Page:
The most exciting part about health and fitness journies is how uniquely personal they are. Every single person has a unique body that responds to stimulation, rest, recovery, stress, and even nutrition differently. No two people will ever have exactly the same response to a workout, or a dietary regime, and this is very important to remember.
When it comes to learning the necessary skill to becoming a strength and conditioning coach, these lessons are very important to remember. As a coach, the mark of success, whether you work with professional athletes, or you take on clients at a local gym, will be your client success. This alone is tricky because success can also look different from person to person.
To become an NSCA CSCS certified trainer, you have to go through a lot of important training education. Just like in your course work, there were certain tools that helped you understand how to study more efficiently so you could get the grade you wanted. One such tool that most successful students use, is the CSCS study guide. A study guide’s main purpose is to help you direct your attention to where it needs to be. It helps you leverage your time and energy to do something that only you can do – and that study well to pass an exam.
In a lot of ways, when you step into coaching a client you are becoming their study guide. One of the most popular reasons that people go to fitness coaches is because they feel lost. Learning how to work towards, and accomplish your physical goals can be intimidating. Planning the course of action is just as important as executing it. When people go to a coach, they want someone who can help them through this difficult part of the journey, and not only give them motivation but direction and instruction.
If you have been wondering how positivity can help impact your clients and improve your skill as a coach, here is everything that you need to know.
Positivity Helps to Frame the Problem
When it comes to helping a client understand a plan of action to reach a certain fitness level, or even just understand what kind of goals they should be shooting for, positivity plays a big role. The truth is, for many people the world of health and fitness can be a scary and intimidating place. One of the main reasons that people don’t take control of their health and get into the gym, or get a personal coach, is that they are afraid they don’t know enough.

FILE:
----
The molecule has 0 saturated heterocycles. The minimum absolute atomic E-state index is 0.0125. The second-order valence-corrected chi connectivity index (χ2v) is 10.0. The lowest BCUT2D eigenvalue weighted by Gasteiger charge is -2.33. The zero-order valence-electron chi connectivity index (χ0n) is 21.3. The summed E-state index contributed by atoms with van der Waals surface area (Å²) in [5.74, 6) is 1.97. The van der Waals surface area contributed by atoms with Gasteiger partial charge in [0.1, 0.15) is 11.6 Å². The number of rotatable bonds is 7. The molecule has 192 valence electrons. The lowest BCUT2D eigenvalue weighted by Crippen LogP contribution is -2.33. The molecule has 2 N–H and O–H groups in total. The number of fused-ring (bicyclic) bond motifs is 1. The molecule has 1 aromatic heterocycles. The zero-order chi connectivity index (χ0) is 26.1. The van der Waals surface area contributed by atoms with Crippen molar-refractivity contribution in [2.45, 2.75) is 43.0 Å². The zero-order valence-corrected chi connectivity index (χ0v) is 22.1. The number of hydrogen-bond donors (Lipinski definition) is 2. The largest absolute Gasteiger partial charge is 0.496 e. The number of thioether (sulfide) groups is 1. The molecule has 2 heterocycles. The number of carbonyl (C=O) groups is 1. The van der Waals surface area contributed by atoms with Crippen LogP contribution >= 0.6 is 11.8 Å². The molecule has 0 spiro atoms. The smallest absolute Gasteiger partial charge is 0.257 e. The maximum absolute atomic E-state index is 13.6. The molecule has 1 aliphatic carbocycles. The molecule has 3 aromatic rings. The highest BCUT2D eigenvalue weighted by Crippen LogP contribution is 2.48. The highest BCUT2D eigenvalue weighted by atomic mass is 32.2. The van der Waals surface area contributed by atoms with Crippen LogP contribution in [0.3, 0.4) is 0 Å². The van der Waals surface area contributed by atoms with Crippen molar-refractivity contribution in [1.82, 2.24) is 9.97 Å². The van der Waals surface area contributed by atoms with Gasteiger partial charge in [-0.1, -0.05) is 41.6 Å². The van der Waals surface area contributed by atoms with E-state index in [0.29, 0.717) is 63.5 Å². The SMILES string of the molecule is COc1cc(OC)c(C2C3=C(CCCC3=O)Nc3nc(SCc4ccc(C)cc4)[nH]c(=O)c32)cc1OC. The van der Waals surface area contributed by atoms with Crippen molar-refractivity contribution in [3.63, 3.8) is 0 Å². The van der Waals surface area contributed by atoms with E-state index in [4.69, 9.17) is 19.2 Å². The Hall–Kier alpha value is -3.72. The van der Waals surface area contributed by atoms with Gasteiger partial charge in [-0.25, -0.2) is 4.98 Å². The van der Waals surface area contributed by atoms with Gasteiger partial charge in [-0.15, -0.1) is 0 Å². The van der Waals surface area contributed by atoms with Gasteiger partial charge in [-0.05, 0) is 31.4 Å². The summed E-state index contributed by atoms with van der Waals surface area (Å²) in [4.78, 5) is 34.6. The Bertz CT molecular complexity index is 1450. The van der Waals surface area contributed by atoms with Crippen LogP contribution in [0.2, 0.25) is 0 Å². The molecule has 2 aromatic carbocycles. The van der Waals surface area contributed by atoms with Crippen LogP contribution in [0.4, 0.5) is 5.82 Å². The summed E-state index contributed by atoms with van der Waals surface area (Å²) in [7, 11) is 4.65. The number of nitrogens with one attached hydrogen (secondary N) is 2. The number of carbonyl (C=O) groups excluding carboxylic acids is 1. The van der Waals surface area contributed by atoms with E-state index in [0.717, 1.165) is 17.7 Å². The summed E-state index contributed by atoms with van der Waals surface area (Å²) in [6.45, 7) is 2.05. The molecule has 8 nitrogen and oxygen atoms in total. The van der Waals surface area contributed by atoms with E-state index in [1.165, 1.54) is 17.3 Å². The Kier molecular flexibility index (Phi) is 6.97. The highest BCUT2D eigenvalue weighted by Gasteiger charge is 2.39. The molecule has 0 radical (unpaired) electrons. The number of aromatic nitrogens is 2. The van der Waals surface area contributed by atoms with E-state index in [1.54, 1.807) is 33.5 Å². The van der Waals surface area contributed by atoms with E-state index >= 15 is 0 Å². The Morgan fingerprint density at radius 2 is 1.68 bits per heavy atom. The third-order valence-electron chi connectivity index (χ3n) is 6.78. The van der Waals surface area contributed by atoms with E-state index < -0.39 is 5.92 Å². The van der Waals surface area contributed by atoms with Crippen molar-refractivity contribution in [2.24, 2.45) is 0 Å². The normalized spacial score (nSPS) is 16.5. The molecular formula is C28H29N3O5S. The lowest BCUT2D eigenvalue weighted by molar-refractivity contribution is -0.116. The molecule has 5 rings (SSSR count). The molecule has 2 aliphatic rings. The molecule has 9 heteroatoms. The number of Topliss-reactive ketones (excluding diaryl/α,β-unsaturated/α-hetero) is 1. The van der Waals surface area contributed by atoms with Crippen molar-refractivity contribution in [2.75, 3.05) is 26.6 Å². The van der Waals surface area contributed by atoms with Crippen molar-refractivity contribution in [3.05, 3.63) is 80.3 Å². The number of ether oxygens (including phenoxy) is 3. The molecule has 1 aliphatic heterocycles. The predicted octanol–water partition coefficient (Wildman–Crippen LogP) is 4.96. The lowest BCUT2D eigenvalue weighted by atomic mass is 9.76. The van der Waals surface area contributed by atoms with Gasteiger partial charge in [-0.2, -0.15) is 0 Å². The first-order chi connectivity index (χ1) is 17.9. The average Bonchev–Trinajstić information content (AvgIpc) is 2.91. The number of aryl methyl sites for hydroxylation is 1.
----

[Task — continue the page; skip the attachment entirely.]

As a coach, one of the most important things that you can do is work with your clients individually to get to know how they work, and what their goals are. Positivity can help frame some potentially sensitive areas. For example, when you have a client that wants to lose weight but hasn’t a clue about how to work out or eat properly, a positive framework can help you approach their problems. Rather than focusing on the fact that they are overweight, or unhealthy, you can instead focus on the positivity of them starting their journey. Finding ways to cheer on clients in even the smallest, positive aspects of their journey can be huge for someone who is just starting out. People have the ability to become healthy, but they often lack the motivation, knowledge, and confidence to do it. So using positivity to constantly highlight what they are doing right, and frame the problem areas can be a powerful tool.
Positivity Encourages Scalability
Another thing that focuses on a positive outlook on working out and fitness, is that it can help to create scalable goals. The truth is, when you are dealing with either yourself or a client, there is always a risk of biting off more than you can chew. New years resolutions are a great example of goals that are made emotionally that are just not sustainable.
Using a positive framework, you can celebrate small, sustainable action steps that are scalable to your growth. That means you don’t have to feel bad about low weight, or shorter workout sessions. Embracing the level of skill or strength that you or a client have is a great way to scale up to your goals.
In health and fitness, you want to always play the long game, and never the short game.
Lastly, being positive allows you greater freedom to practice patience and forgiveness. This goes for both you as a coach and for your clients. No one will ever pursue their health and fitness journey – mistake free! So focusing on a positive framework for how you deal with your mistakes will give you and your clients the motivation and encouragement to get back up and keep pressing on!